Wednesday, January 09, 2008

Interesting interviews with Ron Paul

In this interview with Bill Steigerwald, Rep. Ron Paul demonstrates again why so many people identify with him.

Q: For those who don't know the difference between a “classical liberal” and (the late) liberal New York Democrat Daniel Patrick Moynihan, can you tell us the difference?
A: Well, the classical liberal, or the libertarian, or the constitutionalist, believes that government is designed to protect our liberties and to allow people to solve their own problems. It is not designed to regulate the economy, nor our personal lives.
Under the classical liberal viewpoint, government was there to restrain force and to allow people to use their own creative energy to solve their problems. Today, the modern liberal -- and many conservatives -- believes government has a much bigger role in telling us what to do, how to live and involvement in our personal lives, as well as regulating the economy.

Q: Who are your favorite classical liberals?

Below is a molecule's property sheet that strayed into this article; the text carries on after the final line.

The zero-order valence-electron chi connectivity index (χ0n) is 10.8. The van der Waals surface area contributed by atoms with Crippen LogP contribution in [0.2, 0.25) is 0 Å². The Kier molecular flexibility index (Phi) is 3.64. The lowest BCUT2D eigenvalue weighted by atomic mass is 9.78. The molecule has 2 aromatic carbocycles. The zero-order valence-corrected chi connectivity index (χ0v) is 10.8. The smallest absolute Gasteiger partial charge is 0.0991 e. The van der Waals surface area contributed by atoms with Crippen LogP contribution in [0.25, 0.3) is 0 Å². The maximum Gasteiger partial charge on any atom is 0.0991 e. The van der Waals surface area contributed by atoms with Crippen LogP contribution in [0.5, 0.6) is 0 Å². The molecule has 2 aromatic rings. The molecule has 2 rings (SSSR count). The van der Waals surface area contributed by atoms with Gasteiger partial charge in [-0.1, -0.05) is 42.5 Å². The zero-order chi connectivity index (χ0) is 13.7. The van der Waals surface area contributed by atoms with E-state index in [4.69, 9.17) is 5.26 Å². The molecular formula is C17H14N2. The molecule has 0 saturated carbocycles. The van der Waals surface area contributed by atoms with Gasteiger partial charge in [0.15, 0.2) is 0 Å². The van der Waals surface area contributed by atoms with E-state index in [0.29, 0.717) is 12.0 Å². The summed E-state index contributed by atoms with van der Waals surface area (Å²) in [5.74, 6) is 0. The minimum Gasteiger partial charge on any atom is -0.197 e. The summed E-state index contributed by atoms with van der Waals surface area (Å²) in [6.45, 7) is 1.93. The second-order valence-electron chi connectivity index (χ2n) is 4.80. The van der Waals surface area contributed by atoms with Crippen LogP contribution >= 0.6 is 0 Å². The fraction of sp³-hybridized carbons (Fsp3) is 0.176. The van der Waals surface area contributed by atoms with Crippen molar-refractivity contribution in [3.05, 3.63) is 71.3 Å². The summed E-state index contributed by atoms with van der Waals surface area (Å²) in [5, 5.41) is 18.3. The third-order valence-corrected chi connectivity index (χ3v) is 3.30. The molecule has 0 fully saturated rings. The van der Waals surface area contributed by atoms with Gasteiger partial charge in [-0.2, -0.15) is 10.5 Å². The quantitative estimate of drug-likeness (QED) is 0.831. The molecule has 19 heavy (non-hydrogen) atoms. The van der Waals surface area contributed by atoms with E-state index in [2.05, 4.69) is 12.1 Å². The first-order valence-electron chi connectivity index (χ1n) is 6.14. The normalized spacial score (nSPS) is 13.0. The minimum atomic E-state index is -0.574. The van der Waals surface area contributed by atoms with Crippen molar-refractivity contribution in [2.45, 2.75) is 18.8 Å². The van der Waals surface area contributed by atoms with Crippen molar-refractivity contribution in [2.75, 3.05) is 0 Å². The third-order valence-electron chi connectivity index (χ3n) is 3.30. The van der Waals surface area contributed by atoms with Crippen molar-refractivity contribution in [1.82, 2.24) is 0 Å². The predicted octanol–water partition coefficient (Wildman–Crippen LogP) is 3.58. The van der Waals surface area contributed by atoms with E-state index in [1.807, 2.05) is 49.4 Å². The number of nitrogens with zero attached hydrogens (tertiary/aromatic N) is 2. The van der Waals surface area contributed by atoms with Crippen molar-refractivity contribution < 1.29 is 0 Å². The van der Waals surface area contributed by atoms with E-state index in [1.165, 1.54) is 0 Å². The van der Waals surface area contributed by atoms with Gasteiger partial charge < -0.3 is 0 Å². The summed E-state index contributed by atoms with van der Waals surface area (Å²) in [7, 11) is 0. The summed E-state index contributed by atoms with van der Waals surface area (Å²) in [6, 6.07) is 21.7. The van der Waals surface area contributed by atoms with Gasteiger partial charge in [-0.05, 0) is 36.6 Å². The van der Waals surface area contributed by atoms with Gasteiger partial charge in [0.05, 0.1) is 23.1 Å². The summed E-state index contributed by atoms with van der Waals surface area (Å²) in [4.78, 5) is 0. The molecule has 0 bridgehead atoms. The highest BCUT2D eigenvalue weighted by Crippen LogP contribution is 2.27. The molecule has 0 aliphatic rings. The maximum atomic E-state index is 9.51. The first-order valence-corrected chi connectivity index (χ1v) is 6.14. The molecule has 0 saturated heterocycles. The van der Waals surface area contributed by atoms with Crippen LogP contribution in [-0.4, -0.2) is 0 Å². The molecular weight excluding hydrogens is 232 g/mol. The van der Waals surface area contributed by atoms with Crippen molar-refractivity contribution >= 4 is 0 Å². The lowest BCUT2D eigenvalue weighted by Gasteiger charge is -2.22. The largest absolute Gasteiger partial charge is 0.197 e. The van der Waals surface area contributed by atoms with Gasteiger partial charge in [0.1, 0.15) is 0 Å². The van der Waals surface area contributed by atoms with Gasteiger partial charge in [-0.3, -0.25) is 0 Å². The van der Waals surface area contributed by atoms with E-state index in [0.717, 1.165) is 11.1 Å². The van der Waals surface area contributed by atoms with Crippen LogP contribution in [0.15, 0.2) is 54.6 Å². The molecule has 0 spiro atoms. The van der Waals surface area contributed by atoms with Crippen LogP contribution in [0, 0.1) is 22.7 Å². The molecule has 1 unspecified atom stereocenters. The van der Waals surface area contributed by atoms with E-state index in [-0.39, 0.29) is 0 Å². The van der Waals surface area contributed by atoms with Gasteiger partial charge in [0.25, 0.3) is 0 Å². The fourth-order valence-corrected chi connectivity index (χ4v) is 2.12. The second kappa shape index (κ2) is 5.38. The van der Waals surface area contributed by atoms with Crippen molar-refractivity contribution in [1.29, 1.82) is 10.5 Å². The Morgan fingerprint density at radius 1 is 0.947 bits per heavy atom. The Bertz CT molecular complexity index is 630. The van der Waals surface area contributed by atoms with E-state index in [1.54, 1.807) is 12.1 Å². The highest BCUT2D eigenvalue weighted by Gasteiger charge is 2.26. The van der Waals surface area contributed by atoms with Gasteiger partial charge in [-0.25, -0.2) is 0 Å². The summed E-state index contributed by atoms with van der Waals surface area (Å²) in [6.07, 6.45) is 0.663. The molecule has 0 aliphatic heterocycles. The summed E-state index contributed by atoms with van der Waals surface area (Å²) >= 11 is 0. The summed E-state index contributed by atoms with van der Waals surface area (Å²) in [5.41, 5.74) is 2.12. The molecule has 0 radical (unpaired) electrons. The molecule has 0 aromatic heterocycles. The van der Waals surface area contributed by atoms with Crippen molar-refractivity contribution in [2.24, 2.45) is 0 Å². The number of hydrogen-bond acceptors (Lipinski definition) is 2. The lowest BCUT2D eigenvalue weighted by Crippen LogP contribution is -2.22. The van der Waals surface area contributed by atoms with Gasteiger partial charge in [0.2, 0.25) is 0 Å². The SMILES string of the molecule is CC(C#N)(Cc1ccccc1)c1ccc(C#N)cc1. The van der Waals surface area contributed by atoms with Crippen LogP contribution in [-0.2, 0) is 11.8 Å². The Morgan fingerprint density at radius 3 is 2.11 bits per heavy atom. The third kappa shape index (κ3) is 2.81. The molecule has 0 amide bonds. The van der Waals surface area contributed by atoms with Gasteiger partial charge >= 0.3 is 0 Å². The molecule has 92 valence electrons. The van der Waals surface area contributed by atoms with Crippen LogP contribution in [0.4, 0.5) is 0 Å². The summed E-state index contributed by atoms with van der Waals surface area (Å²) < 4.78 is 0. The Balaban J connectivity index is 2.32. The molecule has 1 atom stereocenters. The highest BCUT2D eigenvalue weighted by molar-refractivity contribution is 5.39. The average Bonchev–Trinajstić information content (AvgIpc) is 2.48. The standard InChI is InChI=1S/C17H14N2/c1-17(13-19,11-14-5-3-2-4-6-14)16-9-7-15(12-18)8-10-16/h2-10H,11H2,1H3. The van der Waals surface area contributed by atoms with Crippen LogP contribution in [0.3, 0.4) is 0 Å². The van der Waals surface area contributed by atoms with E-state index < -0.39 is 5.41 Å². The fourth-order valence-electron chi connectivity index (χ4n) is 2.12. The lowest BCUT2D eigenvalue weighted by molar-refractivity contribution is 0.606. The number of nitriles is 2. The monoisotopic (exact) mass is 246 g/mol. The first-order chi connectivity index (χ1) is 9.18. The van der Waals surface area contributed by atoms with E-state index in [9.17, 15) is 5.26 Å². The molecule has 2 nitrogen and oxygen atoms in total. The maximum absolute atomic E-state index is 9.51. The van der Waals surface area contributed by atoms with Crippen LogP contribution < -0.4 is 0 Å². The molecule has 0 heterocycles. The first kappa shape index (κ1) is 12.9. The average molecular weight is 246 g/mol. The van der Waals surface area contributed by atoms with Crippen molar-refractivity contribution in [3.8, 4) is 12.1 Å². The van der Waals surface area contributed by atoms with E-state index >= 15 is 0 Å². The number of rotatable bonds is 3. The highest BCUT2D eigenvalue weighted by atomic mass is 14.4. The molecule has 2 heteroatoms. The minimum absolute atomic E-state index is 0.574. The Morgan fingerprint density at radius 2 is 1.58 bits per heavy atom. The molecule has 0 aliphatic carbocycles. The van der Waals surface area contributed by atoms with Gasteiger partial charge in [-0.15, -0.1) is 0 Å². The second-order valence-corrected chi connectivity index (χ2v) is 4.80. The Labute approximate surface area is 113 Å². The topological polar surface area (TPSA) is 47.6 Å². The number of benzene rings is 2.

A: In the economic sense, and for the 20th century, my favorite is Ludwig von Mises, because he has done the best job in explaining how a free-market economy can work if we allow it to work.

Of course, I also like John Locke. And of course, the one who in a very simplistic way influenced a lot of the modern day libertarians was Frederic Bastiat. He wrote the book "The Law," which simplifies the whole debate so succinctly. It's easy for everybody to read and understand, the principle being that government should never do anything that you, yourself, can't do. And if it's illegal for you to steal from your neighbor, it should never be permissible for you to send the government to steal from your neighbor in order for you to have some material benefit.